Cross posting a slightly edited version of the blurb I wrote for the ponton owner's group:
I was watching a clip on youtube about the Mercedes 600, and it was said near the end of the video "if you aren't amazed every time you drive it, then there's something wrong with it, or there's something wrong with you." For me, this applies to the humble 4 cylinder pontons as well.
I just got back from a few days of rally-touring with the Targa California crew. I mentioned it here a few weeks ago, but there were unsurprisingly no takers...almost 1000 kilometers to Baja, Mexico and back trying to keep pace with porsches may not seem like a good time.
It began for my ponton after some late modifications on Thursday night: got my refurbished heaterboxes installed, replaced a rear brake cylinder, oil changed, and from Los Angeles, I set out to Vista, CA to spend the night at my aunts which was close to the first official rendezvous point the following morning. I think I was the last car there, a bit late, but we made it bright and early Friday morning.
Day one took us from Tecate USA across the border to Tecate Mexico, then eventually to the western coast of Baja, to Ensenada. The caravan consisted of 80% porsches, and a few other makes (A Datsun, BMW, lotus, etc...all pre 1975). Similar vintage to my ponton was a '59 356, which I foolishly thought I might be able to keep up with. My ponton [Rosie...a name given by the former owner's 3 year old] was sadly the only Mercedes there. I've said before, but the 4 cylinder pontons with their short wheelbase and favorable weight distribution yield a very balanced handling car, which a lot of the porsche guys were complimentary about. Once the road went uphill though, I usually lost contact quickly.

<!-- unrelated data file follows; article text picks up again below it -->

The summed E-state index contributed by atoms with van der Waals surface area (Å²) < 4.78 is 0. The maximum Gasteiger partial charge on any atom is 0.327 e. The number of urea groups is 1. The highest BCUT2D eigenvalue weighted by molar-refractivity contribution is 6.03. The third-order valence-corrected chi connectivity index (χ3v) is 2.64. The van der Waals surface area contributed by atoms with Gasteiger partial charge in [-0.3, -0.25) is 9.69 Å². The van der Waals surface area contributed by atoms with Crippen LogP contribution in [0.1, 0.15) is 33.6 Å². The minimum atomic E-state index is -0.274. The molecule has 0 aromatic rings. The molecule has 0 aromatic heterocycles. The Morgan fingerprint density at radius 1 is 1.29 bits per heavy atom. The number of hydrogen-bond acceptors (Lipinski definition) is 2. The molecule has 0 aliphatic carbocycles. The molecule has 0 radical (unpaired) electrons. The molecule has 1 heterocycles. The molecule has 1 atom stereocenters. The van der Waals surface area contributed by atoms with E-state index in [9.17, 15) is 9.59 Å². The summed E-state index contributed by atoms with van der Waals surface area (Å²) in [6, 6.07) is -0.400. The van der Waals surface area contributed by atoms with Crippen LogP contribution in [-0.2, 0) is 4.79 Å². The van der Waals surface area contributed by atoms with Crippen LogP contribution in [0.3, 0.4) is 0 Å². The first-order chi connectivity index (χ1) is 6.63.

Day two was a long one. Ensenada to San Felipe and back over some mountainous roads with sections during which I could swear I was hitting 90+mph...though my speedometer might have been a bit optimistic.
Day three was the reverse of day one, and again, good times, good people, and the weather jackpot. Got a bit of rain the second day, but nothing overwhelming. The only bit of drama was when I got stuck behind a local's car that looked to have a badly blown head gasket, which resulted in exhaust fumes with oil deposits finding their way onto the front of my car and windshield. Rosie's temperature was rock solid, regardless of terrain or speed or ambient temperatures. Plenty of cycling through 3rd and 4th gears to keep the car tracked firmly on the road, and it amazed.
I realize that pushing these old girls hard isn't in the interests of most owners, but they can take it and bring a huge g-force inspired smile to your face while exploring the limits of their capabilities.
I hope that other SoCal vintage MB owners will come along to the next one. There is another in April, I believe, with details TBD